Robbie Nottingham was 22 years old when he died on the sidewalk below his apartment at Buccaneer Ridge on March 31, 2003.
It has taken countless hours of interviews and fact-gathering for his parents, Jim and Mary Nottingham, to get the case in front of a grand jury.
Young Nottingham’s death was initially ruled a suicide by then-James H. Quillen College of Medicine forensic pathologist Dr. Gretel Harlan. Her autopsy report, dated May 5, 2004, states that Nottingham died from “crushing impact injuries to the head, due to jumping from a height of two stories.”
But after nearly 10 hours of testimony from at least a dozen witnesses — and reviewing Harlan’s report as well as a conflicting autopsy report Nottingham’s parents contracted when they started their own investigation — a Washington County grand jury said suicide was not how the young man died.
The panel determined the death “did not involve any criminal activity. Evidence presented supports Mr. Nottingham did not take his own life and the fall causing his death was accidental.”
The finding report was filed in the circuit court clerk’s office in Jonesborough after the daylong hearing on Wednesday. For Nottingham’s parents, the certified document brought some relief.
“To have the grand jury look at everything and to say he didn’t (kill himself), in that respect it helps me,” Mary Nottingham said.
Jim Nottingham said once information about suicide was released, it was difficult to think people believed it.
“We knew that all along he didn’t, but once something’s out there in the public venue it’s hard to put the toothpaste back in the tube,” he said.
For the Nottinghams, this chapter of their life is over.
“We fought the good fight. We just tried to be the best parents we could be,” Jim Nottingham said. “You go on from here. This is a chapter in our life (and) we’re going to close the book on it.”
“It’s hard to say goodbye, especially to your children,” he added.
The Nottinghams initially thought their son may have been murdered and offered a sizable reward for information leading to the arrest and conviction of any person or persons responsible.
As their own investigation grew, that theory shifted to their son’s death being accidental.
District Attorney General Tony Clark said while testimony before a grand jury is secret, he could say the panel found no indication anyone was involved in Robbie’s death.
“No one felt Robbie took his own life,” Clark said.
“There was nothing mentally. There was nothing in his life (to indicate suicide). He had everything going for him. He had just finished (Army) jump school. He had spent four or five days with his mom and dad on spring break. He had ordered car parts for a Camaro he was working on with his dad. He was going to work the next day,” Clark said.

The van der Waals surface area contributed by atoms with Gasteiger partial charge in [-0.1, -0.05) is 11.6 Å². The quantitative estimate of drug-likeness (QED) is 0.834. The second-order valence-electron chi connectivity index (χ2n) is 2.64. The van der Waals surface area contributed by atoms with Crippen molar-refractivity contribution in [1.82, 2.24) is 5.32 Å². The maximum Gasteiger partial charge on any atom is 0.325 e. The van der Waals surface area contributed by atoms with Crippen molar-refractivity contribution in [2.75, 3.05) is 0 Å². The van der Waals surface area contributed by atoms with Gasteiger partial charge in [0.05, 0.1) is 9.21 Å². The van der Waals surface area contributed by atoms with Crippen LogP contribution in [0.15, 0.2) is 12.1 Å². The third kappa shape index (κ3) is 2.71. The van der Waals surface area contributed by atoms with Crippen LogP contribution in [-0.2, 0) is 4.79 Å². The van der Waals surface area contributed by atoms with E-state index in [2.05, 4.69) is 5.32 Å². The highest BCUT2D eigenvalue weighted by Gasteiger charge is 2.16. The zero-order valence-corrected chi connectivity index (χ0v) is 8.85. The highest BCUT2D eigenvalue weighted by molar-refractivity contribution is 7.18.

Clark, like the Nottinghams, knows there are still unanswered questions that will likely remain that way unless new evidence surfaces in the future. If it does, Clark said he’ll be glad to assess the case again.
Witnesses who testified before the grand jury included ETSU campus police officers, Tennessee Bureau of Investigation agents, physicians, a toxicology expert, Nottingham’s mother, and a number of his friends and neighbors at Buccaneer Ridge.
Two people received immunity for the hearing, Clark confirmed, but he would not release their names. Clark said the decision to grant immunity came after numerous discussions with the Nottinghams and their attorney, Richard Pectol, in hopes of learning exactly what happened that night.
Still, that fact remains elusive.
“There was really no determination made as to exactly what happened,” Clark said.
“We know exactly when the roommate arrived. We know for a fact that Robbie was still alive around 12:30 or 1 a.m. We know there was a panic alarm hit at 1:30. We know he had been downstairs with some other people in another apartment and the roommate was upstairs in his bed,” he said.
Robbie’s roommate, David Knopp, told police during the investigation that he was in bed when he saw Robbie walk out of their apartment wearing only boxer shorts. He said Nottingham closed the apartment door, and Knopp was awakened later by an audible alarm outside.
From all evidence in the case, Knopp was apparently the last person to see Nottingham alive.
Another resident returning from spring break discovered his body on the sidewalk in a pool of blood.
Jim Nottingham said the battle to find out what happened to his son did produce one positive thing — the Robbie Nottingham Law.
The legislation requires state universities to call in outside law enforcement to help investigate any student death that occurs on campus.
“I don’t think it was in vain,” he said. “The Robbie law will be here long after we’re gone. That was certainly well worth it.”